Receiving one for the sake of the staff is not ideal, but if mom really wants to have an enema, she can request one from her doctor beforehand. There are no guarantees, but it's likely she will not have a number two while pushing if she does.
8 Forever Pushing
Women push for different amounts of time, and there's no way to predict how long pushing will last. Some women brag about how after two pushes, the baby was out. Others talk about being stuck in the pushing phase for hours, with the baby's head showing only to disappear into mom again.
The longer mom's pushing phase lasts, the more likely mom is to poop. It's just a matter of numbers. The higher the number of minutes mom is pushing, using the same muscles to move her baby as she does to move poop, the more likely she will be to actually poop. Women who get the pushing phase over with quickly simply don't have as long in labor to live with the threat of poop.
Being allowed to push in positions that work for mom can help shorten the pushing phase. If mom is up for resisting the epidural and has a doctor who will let her move around, she can squat or find some other position that helps her push the baby out quicker.
7 Crazy, Laser Focus
Via: www.northeastdoulas.comLabor is hard, and many women find themselves in the zone while trying to give birth. They are only aware of what their bodies are feeling and figuring out how to get through the hardest parts of giving birth. They may not even feel aware of those around them and will only be able to recall their own sensory experiences related to childbirth.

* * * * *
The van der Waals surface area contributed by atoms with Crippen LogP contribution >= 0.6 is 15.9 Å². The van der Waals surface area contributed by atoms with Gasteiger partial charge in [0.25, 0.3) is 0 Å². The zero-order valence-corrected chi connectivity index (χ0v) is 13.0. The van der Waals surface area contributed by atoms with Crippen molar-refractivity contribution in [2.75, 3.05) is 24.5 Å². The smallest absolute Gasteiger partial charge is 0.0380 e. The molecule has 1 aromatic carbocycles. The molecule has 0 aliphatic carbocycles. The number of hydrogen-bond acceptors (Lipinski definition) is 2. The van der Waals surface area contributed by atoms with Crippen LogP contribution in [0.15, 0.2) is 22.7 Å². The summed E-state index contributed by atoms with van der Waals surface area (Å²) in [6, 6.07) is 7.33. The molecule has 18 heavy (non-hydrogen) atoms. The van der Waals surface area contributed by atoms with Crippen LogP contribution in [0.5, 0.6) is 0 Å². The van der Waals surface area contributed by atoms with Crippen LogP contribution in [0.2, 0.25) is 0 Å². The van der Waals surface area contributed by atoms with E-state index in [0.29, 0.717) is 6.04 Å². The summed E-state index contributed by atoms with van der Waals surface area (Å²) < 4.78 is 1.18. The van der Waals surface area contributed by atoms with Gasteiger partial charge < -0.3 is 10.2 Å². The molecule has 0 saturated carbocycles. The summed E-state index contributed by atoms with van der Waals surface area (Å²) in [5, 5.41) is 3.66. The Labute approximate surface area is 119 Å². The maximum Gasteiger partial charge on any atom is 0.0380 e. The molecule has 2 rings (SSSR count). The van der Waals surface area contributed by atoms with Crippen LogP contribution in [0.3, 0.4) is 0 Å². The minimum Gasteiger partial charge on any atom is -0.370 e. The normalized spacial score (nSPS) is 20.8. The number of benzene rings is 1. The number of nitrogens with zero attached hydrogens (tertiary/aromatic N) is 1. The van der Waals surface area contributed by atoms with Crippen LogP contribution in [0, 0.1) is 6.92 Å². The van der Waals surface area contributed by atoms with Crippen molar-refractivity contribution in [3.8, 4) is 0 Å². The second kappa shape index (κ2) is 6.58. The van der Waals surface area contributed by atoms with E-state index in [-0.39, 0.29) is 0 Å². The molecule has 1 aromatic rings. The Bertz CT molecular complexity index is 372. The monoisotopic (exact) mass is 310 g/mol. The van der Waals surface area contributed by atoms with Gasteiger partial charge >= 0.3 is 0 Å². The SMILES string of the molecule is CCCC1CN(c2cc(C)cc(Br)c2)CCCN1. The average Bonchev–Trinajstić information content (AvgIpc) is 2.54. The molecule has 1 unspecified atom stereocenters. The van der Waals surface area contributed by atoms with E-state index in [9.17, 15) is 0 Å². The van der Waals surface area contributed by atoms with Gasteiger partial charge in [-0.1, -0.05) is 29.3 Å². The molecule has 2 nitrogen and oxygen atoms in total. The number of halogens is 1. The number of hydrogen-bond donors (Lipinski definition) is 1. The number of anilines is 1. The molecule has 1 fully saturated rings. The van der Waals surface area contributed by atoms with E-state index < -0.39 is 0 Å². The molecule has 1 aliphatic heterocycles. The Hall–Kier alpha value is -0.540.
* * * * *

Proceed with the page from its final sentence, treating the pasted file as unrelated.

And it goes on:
Getting in the zone can be a very good thing, as it allows women to tap into their feelings and respond to their bodies' needs. However, it may also mean that they aren't paying much attention to anything but pushing the baby out. It's possible for them to pass stool without ever being aware of it. If it's not a baby exiting the body, mom may be completely unaware.
Mom shouldn't let the fear of poop keep her from deep concentration. It's better to have laser focus on labor and get through it than it is to stall labor by stressing about a number two.
6 Jumbo Baby
Big babies can cause issues for moms during labor. Sometimes they are too big to fit through the birth canal, causing mom to need a C-section instead of a vaginal delivery. When a big baby can fit through the birth canal, he will majorly press on mom's organs doing so. That includes her colon.
Large babies put more weight on mom's colon, and many doctors say to imagine the colon the same way one would a tube of toothpaste. When you push on the tube, the toothpaste comes out. Since the colon is so long, a large baby may start pushing on it as soon as labor starts and will move poop all the down and out of mom's body.
Smaller babies can do this too, but large babies put more pressure on mom's bowels and leave her more likely to defecate. There's not much mom can do about this, and if she is giving birth to a large baby, she will probably not care much about anything else since that is enough of a challenge.
5 Forever Loose BMs
If holding in poop has always been an issue, don't expect that to change during labor. Women who struggle with loose bowels or diarrhea on a normal day are out of luck during labor. Prior bowel issues pretty much destine mom to labor poop.
It's important for women who have excessive diarrhea or other stomach issues to get them checked out by a doctor. Problems like food allergies or irritable bowel syndrome(IBS) can make potty visits frequent and painful for sufferers. Crohn's disease may also be a culprit. It's best if mom knows about these before she is pregnant.
Some women just pass looser stool than others without any medical explanation, and these women have to accept that they are prime targets for pushing poop. Not being able to hold it on a regular day means mom will easily cave to the weight and stress of pushing poop.